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Outcome Assessment in Depression

Outcome Assessment in Depression

Depression is one of the most significant direct and indirect threats to health and wellness. The negative impact of depression on work, productivity, interpersonal relationships, leisure activities, and a sense of well-being and enjoyment of life cannot be emphasized enough.

With the expansion of treatment choices in both psychotherapy and pharmacotherapy, it is becoming increasingly important to monitor patients’ progress using both measurement tools and clinical judgment. Measuring improvement and deterioration is paramount in evaluating the need for changing, adding, or maintaining therapeutic interventions. Measuring progress is becoming a clinical practice reality and is no longer limited to research methodology. However, the past decades have witnessed a sole emphasis on one dimension of outcome measurement—symptom severity.

Time-limited pharmaceutical studies propagated the notion that improvement is somehow equivalent to response, which is defined as a 50% reduction in symptom severity. Not only was symptom remission neglected, but more important, the mere definition of a psychiatric disorder—impairment of social, occupational, and other important areas of functioning—was abandoned. Moreover, quality-of-life assessment was seldom mentioned (it has only gained more attention recently).

Comprehensive outcome assessment and measurement emphasize the importance of incorporating the 3 dimensions—symptom severity, functioning, and quality of life—into both clinical and research outcome assessments. This article emphasizes this multidimensional approach and reviews practical instruments that can be incorporated into daily practice.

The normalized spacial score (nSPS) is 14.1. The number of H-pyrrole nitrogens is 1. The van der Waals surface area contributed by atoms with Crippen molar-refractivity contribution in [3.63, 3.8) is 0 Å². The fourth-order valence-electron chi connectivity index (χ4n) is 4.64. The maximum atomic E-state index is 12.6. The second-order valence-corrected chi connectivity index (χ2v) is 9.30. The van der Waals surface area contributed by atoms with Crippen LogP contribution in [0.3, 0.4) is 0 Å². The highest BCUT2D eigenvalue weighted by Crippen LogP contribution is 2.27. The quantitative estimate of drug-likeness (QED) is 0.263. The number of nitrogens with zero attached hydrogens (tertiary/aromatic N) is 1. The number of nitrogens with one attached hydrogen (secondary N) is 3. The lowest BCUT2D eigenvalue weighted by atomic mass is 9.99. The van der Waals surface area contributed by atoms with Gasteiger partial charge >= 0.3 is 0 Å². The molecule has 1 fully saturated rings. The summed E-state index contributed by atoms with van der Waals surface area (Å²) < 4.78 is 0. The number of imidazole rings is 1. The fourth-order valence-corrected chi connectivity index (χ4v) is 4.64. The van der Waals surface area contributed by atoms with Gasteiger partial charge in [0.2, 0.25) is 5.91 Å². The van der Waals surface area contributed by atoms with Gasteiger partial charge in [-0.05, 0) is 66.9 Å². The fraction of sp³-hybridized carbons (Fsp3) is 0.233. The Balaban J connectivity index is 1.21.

Defining recovery

To define recovery, a medical analogy is used: imagine a patient who broke her arm in an unfortunate fall. The recovery process is expected to go through 3 stages:

• Symptom reduction: with decreases in pain and limitation of movement through surgical and medical treatments.
• Restoration of functioning: with the ability to gradually go back to work, take care of family needs, and participate in leisure activities through physical therapy and patient education.
• Quality-of-life improvement: with the ability to enjoy work, relationships, fun activities, and having an overall sense of well-being.

The same stages hold true for recovery from depression and other psychiatric illnesses. Check PointsGranted, there is an expected overlap between the 3 stages, eg, some residual or chronic symptoms might be lagging and might continue to interfere with functioning or quality of life despite the individual’s continuous attempts to function and enjoy life.

Depressive disorders can be chronic and/or relapsing, which strengthens the argument for periodic assessment of intervention outcomes. However, a sole emphasis on symptom reduction seriously limits optimal outcome. The front-line clinician has an obligation to regularly monitor, measure, and optimize interventions.

Measuring outcomes

The implementation of a practical procedure for outcome assessment needs to include measurement tools for symptom severity, functioning, and quality of life. Self-report measures are favored over clinician-rated measures because they save the clinician the effort of scoring and interpreting the results. Clinician-based measures may be added when doubts arise about the reliability of the patient’s self-report (minimization or magnification of symptoms). Although this can be easily applied to symptom severity and functioning measures, quality of life is always in the eye of the beholder and can only be self-reported.

It is rewarding to implement self-report measures (that patients can complete in the waiting room) that are compatible with modern definitions of depression, and to administer them at baseline and at regular intervals (eg, every 3 months).

However, the quest to identify a practical and user-friendly set of measures has proved to be challenging for clinicians.

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